The striper bite is going pretty well in many rivers and has fired up sporadically in the ocean at the Outer Banks. One report has a few fish making it all the way to Diamond Shoals and Hatteras Inlet and then the next has the Oregon Inlet fishermen still heading north. I was in Virginia over the weekend at the Richmond Fishing Expo and many Virginia fishermen said they were running south to beyond the N.C./Va. Line. Maybe the fish will persist in moving south and our fishing will continue to improve.
The offshore bite that began during the freeze is still just as hot as the weather was cold. The big catch is wahoo and most boats are landing several every day the weather allows going. Blackfin tuna are also biting well, plus a surprising number of sailfish have been caught (and released).
Many fishermen are becoming frustrated with the lack of or abundance of bluefin tuna. Generally the bluefin bite has been slow, but several days have produced double-digit catches between the boats at Cape Lookout and Cape Fear. When this happens, the fishermen get excited and ready for the fishing to take off, but it hasn't. There is only a little time left in the commercial season, so if it is going to happen this year, it needs to begin pretty quickly.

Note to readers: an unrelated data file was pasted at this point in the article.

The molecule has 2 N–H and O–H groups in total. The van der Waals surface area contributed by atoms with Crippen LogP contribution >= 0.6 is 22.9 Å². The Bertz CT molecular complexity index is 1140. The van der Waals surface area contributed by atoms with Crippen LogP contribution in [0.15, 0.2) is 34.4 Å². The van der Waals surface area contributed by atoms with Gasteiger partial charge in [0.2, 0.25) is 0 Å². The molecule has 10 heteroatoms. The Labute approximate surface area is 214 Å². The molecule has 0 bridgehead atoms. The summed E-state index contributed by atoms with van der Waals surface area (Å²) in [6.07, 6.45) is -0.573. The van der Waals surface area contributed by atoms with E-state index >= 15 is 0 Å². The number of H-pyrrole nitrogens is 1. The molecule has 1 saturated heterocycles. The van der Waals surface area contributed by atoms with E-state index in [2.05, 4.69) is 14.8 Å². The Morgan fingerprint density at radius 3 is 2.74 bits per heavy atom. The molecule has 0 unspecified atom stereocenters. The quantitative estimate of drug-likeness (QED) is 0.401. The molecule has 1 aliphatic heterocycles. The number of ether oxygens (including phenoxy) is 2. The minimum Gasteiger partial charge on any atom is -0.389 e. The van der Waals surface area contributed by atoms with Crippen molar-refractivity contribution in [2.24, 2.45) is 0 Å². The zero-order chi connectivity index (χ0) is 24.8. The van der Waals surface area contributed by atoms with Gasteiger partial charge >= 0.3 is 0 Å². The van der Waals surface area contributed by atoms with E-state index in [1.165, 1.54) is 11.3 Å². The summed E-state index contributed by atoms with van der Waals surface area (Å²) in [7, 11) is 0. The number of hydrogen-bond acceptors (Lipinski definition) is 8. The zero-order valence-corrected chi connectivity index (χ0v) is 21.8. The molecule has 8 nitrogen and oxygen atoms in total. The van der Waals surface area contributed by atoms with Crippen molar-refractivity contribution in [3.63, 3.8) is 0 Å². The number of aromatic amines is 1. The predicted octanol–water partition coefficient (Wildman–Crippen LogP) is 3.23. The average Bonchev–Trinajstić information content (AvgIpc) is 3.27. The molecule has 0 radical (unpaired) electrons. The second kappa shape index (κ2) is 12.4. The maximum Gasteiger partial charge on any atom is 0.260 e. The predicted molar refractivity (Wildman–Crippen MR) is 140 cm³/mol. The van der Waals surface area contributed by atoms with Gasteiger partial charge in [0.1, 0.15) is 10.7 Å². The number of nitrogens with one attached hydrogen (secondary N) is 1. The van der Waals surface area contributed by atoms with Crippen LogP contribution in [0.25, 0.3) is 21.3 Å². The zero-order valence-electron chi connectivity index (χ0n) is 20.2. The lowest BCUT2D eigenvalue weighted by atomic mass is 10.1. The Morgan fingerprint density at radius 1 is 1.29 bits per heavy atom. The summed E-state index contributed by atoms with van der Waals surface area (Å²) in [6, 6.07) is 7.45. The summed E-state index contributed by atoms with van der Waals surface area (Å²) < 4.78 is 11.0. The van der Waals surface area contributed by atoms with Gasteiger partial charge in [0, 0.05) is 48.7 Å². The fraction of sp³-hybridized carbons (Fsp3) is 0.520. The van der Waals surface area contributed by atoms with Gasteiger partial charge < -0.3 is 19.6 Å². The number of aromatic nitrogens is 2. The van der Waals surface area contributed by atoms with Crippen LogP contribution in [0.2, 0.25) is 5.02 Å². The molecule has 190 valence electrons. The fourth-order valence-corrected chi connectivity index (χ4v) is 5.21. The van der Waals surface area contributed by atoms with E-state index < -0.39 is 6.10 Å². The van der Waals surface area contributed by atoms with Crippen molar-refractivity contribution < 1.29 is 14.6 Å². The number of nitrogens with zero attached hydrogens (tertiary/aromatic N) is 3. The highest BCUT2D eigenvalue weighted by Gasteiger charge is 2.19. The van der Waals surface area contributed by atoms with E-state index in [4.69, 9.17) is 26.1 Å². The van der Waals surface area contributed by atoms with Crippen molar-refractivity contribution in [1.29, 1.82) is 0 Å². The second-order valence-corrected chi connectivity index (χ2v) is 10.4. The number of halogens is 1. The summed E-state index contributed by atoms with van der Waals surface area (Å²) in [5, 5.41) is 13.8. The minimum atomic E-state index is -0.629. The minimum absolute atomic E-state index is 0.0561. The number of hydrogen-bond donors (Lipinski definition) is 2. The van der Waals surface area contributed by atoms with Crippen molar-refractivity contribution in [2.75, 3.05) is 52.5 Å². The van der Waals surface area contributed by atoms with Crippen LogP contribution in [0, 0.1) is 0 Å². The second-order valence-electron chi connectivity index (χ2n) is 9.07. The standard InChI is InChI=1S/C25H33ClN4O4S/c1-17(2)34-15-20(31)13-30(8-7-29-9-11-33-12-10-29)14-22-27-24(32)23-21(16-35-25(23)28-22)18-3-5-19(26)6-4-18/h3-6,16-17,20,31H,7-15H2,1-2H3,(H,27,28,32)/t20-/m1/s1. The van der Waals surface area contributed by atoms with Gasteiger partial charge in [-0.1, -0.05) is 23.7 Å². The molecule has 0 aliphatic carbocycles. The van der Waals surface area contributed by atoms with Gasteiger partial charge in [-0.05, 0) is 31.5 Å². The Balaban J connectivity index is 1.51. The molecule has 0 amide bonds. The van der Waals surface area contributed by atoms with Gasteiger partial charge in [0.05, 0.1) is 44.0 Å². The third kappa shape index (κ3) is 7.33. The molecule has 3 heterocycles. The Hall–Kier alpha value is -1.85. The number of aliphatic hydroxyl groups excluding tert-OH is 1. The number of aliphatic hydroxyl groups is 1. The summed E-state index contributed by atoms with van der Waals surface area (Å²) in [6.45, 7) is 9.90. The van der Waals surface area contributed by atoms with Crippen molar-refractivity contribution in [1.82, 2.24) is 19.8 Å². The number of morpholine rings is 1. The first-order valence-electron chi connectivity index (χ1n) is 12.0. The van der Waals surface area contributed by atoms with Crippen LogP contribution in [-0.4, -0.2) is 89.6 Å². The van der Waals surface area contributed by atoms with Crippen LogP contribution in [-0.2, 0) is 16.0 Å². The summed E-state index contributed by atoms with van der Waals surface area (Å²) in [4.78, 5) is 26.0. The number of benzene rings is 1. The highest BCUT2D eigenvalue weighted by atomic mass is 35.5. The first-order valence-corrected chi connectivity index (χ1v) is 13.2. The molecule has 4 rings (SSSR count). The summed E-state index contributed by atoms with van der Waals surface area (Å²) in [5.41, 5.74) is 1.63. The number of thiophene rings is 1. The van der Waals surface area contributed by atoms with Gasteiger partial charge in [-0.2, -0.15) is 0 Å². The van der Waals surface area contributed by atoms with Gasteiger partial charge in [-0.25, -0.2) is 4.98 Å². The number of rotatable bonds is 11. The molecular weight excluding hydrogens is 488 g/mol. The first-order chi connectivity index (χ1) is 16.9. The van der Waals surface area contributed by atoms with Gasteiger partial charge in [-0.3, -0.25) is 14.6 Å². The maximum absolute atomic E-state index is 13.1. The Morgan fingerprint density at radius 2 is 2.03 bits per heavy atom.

I was in Richmond at the Richmond Fishing Expo, but heard there was a large crowd at the Saltwater Sportsman National Seminar Series in New Bern on Saturday. We had a surprisingly large crowd at the Fishing Expo.
The Central Carolina Boat and Fishing Expo will be at Greensboro Coliseum this weekend. The Expo opens Friday morning and runs through Sunday afternoon. One of the highlights is the fresh and salt water seminars hosted by many noted fishermen, including myself. More details, including a seminar schedule, are available at www.ncboatshows.com.